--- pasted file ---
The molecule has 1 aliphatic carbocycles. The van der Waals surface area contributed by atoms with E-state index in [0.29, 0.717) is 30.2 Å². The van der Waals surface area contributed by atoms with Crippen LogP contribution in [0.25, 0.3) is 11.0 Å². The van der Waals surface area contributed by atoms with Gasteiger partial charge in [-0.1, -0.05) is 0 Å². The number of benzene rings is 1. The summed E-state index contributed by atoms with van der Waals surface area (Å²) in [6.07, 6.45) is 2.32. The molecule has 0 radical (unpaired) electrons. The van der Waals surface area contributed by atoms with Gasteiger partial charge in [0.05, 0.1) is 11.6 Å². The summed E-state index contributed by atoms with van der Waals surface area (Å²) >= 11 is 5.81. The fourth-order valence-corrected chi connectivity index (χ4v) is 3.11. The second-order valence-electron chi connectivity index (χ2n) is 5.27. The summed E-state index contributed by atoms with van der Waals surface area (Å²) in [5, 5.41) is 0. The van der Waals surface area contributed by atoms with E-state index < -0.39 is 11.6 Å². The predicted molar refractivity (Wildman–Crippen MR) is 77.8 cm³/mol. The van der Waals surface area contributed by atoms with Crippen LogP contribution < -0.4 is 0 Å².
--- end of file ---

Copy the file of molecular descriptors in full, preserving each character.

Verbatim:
The molecule has 1 aliphatic carbocycles. The van der Waals surface area contributed by atoms with E-state index in [0.29, 0.717) is 30.2 Å². The van der Waals surface area contributed by atoms with Crippen LogP contribution in [0.25, 0.3) is 11.0 Å². The van der Waals surface area contributed by atoms with Gasteiger partial charge in [-0.1, -0.05) is 0 Å². The number of benzene rings is 1. The summed E-state index contributed by atoms with van der Waals surface area (Å²) in [6.07, 6.45) is 2.32. The molecule has 0 radical (unpaired) electrons. The van der Waals surface area contributed by atoms with Gasteiger partial charge in [0.05, 0.1) is 11.6 Å². The summed E-state index contributed by atoms with van der Waals surface area (Å²) >= 11 is 5.81. The fourth-order valence-corrected chi connectivity index (χ4v) is 3.11. The second-order valence-electron chi connectivity index (χ2n) is 5.27. The summed E-state index contributed by atoms with van der Waals surface area (Å²) in [5, 5.41) is 0. The van der Waals surface area contributed by atoms with E-state index < -0.39 is 11.6 Å². The predicted molar refractivity (Wildman–Crippen MR) is 77.8 cm³/mol. The van der Waals surface area contributed by atoms with Crippen LogP contribution < -0.4 is 0 Å².